Człuchów – Teutonic Castle Schlochau


     Człuchów was acquired by Teutonic Knights in 1312 for 250 fines from the sons of a certain Nicholas from Poniec family and Schlochau Castle, intended for the seat of the Teutonic commandry, began to be built in 1325, in the area where the main roads from north to south of the country and from west to east crossed. Important communication routes passed, serving trade development, as well as acting as important strategic roads. The proximity of the borders with Poland and the Duchy of Western Pomerania required special strengthening of the new seat, which is why the castle eventually became one of the strongest in the Teutonic Knights state. Człuchów, as the westernmost commandry, played a very important military role and was also an expression of the power of the Teutonic Order.
The first commander to live in the castle was since 1332 Gunther von Snoze, although already in 1323 documents recorded the incumbent Świecie and Człuchów commander, Ludwik von Liebenzelle. Under Gunther von Snoze, the above territorial scopes were separated, so he had to have his own seat. However, construction works were still ongoing, as in 1347 and 1348 there were two records of the “magister lapidum”, Johannes de Frankenfort. In 1348, the settlement near the castle obtained town charter, and in 1365 the vicar of the Archbishop of Gniezno consecrated two altars in the castle chapel. Presumably, during this period, the construction of the castle was already in its final phase or even completed. There was also functioning outer bailey, which, according to the agreement concluded in 1388 between the Veddel family and Grand Master Conrad von Zöllner, could accommodate as many as 500 men-at-arms.
   During the 15th century wars between the Kingdom of Poland and the Teutonic Order, the castle, due to its location, was a frequent base for the Teutonic troops and a place for receiving contingents of mercenaries from the countries of the Reich. For this reason, Polish troops tried unsuccessfully to capture Człuchów in 1414 and 1433, and it was one of the few that remained unconquered during the war of 1409-1411. Człuchów remained in the hands of the Teutonic Knights until the Thirteen Years’ War, when, as a result of the weakening of the Order by internal unrest, and, above all, thanks to the establishment of the anti-Teutonic Prussian Confederation, mercenary troops from Gdańsk managed to take over the castle in 1454. In the same year, the Teutonic Knights tried unsuccessfully to recapture it, and they also attempted to capture it in 1455 and 1456, but the Polish crew repelled all attacks. Moreover, in 1463, Burgrave Jurga from Rzucewo, who wanted to surrender the “castrum Slochow” to the Teutonic Knights, was imprisoned in the castle. Jerzy Dąbrowski was appointed starost in his place. At the very end of the war, in 1466, Człuchów was occupied by troops of the Zitzewitz family, subjects of the Pomeranian Prince Eric II, but the castle was recaptured by Polish troops. Unsuccessful attempts to capture the castle were made in 1520, during the Prussian War, and then in 1563, when Czuchów was attacked by Dytrych Schoenberg’s troops supporting the Teutonic Knights. However, these efforts were unsuccessful and until 1772 Człuchów remained the seat of the starosty.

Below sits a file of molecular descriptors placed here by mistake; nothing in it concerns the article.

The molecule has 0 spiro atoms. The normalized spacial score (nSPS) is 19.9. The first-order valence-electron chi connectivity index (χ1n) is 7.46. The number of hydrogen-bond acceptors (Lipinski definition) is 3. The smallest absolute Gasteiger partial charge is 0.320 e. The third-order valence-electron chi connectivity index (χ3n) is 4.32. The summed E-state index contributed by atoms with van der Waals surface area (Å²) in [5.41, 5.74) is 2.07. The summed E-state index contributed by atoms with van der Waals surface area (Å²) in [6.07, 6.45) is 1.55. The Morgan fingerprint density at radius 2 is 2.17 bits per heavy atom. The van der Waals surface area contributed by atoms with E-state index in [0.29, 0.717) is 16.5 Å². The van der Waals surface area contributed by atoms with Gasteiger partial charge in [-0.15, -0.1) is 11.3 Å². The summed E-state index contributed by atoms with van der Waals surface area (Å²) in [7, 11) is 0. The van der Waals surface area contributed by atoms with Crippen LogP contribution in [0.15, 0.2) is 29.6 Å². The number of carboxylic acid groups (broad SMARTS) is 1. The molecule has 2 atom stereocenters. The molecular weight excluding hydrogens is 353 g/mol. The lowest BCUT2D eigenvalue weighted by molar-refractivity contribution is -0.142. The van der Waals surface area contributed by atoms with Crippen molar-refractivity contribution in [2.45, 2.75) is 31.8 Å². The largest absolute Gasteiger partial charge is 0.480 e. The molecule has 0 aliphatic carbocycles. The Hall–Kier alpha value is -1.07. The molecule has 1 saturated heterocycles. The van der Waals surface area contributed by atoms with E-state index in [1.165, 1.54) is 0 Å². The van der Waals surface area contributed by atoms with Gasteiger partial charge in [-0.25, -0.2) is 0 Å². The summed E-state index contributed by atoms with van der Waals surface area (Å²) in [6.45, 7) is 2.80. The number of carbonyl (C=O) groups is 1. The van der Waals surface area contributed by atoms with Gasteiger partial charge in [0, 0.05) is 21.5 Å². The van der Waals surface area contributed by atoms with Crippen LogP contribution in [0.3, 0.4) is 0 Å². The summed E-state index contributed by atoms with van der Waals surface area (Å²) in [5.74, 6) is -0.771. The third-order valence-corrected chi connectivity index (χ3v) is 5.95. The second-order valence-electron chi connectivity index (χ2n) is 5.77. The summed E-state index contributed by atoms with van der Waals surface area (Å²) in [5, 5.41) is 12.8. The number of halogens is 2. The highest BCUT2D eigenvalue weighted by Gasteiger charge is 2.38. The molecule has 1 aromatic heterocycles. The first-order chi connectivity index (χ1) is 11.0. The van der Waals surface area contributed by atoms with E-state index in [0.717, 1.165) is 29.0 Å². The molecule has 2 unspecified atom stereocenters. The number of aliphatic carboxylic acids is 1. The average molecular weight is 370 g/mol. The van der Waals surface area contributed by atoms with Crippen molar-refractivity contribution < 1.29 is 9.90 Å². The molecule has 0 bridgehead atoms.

During the Swedish wars of the 17th century, after several months of defense of the Polish crew under the leadership of starost Jakub Wejher, the castle was captured in December 1655 and severely damaged. From then on, its role as a strategic stronghold decreased, and the crew performed mainly police and order functions. During the first partition of Poland in 1772, Człuchów together with the castle was incorporated into the Prussian state, which officials allowed for the systematic demolition of the monument. After a great fire on the town in 1793, most of the damaged walls were demolished into building material, so that in 1811 the castle was already a ruin with only the main tower preserved. In the years 1826-1828 a chapel was built on the former north wing and demolition was stopped only in the second decade of the 19th century.